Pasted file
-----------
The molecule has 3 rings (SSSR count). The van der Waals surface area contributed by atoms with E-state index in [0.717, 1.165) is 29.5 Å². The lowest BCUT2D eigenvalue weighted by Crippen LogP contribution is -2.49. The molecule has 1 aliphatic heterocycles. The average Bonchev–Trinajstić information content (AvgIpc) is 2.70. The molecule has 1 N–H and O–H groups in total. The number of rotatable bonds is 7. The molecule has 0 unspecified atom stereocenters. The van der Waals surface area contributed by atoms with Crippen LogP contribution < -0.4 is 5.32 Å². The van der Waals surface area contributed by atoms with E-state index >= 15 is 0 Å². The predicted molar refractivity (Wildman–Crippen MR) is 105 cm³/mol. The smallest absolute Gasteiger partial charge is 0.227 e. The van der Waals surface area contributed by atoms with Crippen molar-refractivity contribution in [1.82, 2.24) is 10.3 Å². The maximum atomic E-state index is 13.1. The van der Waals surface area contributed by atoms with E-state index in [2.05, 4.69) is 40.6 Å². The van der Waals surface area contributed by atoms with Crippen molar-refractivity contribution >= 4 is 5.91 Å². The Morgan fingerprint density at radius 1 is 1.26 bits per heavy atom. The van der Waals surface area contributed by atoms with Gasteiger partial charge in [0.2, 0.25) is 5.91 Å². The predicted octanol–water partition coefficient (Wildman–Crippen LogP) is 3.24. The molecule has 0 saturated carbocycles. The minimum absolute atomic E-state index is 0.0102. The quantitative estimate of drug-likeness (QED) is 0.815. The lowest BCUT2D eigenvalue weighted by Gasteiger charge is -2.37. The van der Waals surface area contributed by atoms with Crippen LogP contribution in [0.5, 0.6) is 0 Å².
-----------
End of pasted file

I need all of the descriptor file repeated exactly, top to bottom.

The molecule has 3 rings (SSSR count). The van der Waals surface area contributed by atoms with E-state index in [0.717, 1.165) is 29.5 Å². The lowest BCUT2D eigenvalue weighted by Crippen LogP contribution is -2.49. The molecule has 1 aliphatic heterocycles. The average Bonchev–Trinajstić information content (AvgIpc) is 2.70. The molecule has 1 N–H and O–H groups in total. The number of rotatable bonds is 7. The molecule has 0 unspecified atom stereocenters. The van der Waals surface area contributed by atoms with Crippen LogP contribution < -0.4 is 5.32 Å². The van der Waals surface area contributed by atoms with E-state index >= 15 is 0 Å². The predicted molar refractivity (Wildman–Crippen MR) is 105 cm³/mol. The smallest absolute Gasteiger partial charge is 0.227 e. The van der Waals surface area contributed by atoms with Crippen molar-refractivity contribution in [1.82, 2.24) is 10.3 Å². The maximum atomic E-state index is 13.1. The van der Waals surface area contributed by atoms with E-state index in [2.05, 4.69) is 40.6 Å². The van der Waals surface area contributed by atoms with Crippen molar-refractivity contribution >= 4 is 5.91 Å². The Morgan fingerprint density at radius 1 is 1.26 bits per heavy atom. The van der Waals surface area contributed by atoms with Gasteiger partial charge in [0.2, 0.25) is 5.91 Å². The predicted octanol–water partition coefficient (Wildman–Crippen LogP) is 3.24. The molecule has 0 saturated carbocycles. The minimum absolute atomic E-state index is 0.0102. The quantitative estimate of drug-likeness (QED) is 0.815. The lowest BCUT2D eigenvalue weighted by Gasteiger charge is -2.37. The van der Waals surface area contributed by atoms with Crippen LogP contribution in [0.5, 0.6) is 0 Å².